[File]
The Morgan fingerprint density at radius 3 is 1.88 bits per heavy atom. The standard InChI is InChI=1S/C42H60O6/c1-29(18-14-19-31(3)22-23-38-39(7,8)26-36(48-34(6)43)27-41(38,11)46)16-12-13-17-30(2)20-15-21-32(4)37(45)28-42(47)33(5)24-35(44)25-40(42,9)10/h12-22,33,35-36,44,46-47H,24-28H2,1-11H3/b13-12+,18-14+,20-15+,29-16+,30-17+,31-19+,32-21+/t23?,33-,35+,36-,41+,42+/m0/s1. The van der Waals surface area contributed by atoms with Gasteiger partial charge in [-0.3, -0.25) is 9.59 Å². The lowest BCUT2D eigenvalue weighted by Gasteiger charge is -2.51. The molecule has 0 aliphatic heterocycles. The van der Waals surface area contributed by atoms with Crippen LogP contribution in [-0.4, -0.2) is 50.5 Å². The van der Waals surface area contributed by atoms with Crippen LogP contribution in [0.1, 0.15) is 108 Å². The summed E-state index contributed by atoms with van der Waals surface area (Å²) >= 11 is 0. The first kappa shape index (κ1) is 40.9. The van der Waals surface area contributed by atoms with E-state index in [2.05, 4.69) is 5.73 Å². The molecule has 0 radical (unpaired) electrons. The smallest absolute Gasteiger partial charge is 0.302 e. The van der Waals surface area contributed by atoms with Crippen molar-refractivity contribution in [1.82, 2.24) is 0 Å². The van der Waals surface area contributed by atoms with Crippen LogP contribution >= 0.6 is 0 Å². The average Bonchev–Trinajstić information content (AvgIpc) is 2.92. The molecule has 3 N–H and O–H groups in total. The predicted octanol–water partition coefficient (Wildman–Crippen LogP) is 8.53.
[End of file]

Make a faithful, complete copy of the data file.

The Morgan fingerprint density at radius 3 is 1.88 bits per heavy atom. The standard InChI is InChI=1S/C42H60O6/c1-29(18-14-19-31(3)22-23-38-39(7,8)26-36(48-34(6)43)27-41(38,11)46)16-12-13-17-30(2)20-15-21-32(4)37(45)28-42(47)33(5)24-35(44)25-40(42,9)10/h12-22,33,35-36,44,46-47H,24-28H2,1-11H3/b13-12+,18-14+,20-15+,29-16+,30-17+,31-19+,32-21+/t23?,33-,35+,36-,41+,42+/m0/s1. The van der Waals surface area contributed by atoms with Gasteiger partial charge in [-0.3, -0.25) is 9.59 Å². The lowest BCUT2D eigenvalue weighted by Gasteiger charge is -2.51. The molecule has 0 aliphatic heterocycles. The van der Waals surface area contributed by atoms with Crippen LogP contribution in [-0.4, -0.2) is 50.5 Å². The van der Waals surface area contributed by atoms with Crippen LogP contribution in [0.1, 0.15) is 108 Å². The summed E-state index contributed by atoms with van der Waals surface area (Å²) >= 11 is 0. The first kappa shape index (κ1) is 40.9. The van der Waals surface area contributed by atoms with E-state index in [2.05, 4.69) is 5.73 Å². The molecule has 0 radical (unpaired) electrons. The smallest absolute Gasteiger partial charge is 0.302 e. The van der Waals surface area contributed by atoms with Crippen molar-refractivity contribution in [1.82, 2.24) is 0 Å². The van der Waals surface area contributed by atoms with Crippen LogP contribution >= 0.6 is 0 Å². The average Bonchev–Trinajstić information content (AvgIpc) is 2.92. The molecule has 3 N–H and O–H groups in total. The predicted octanol–water partition coefficient (Wildman–Crippen LogP) is 8.53.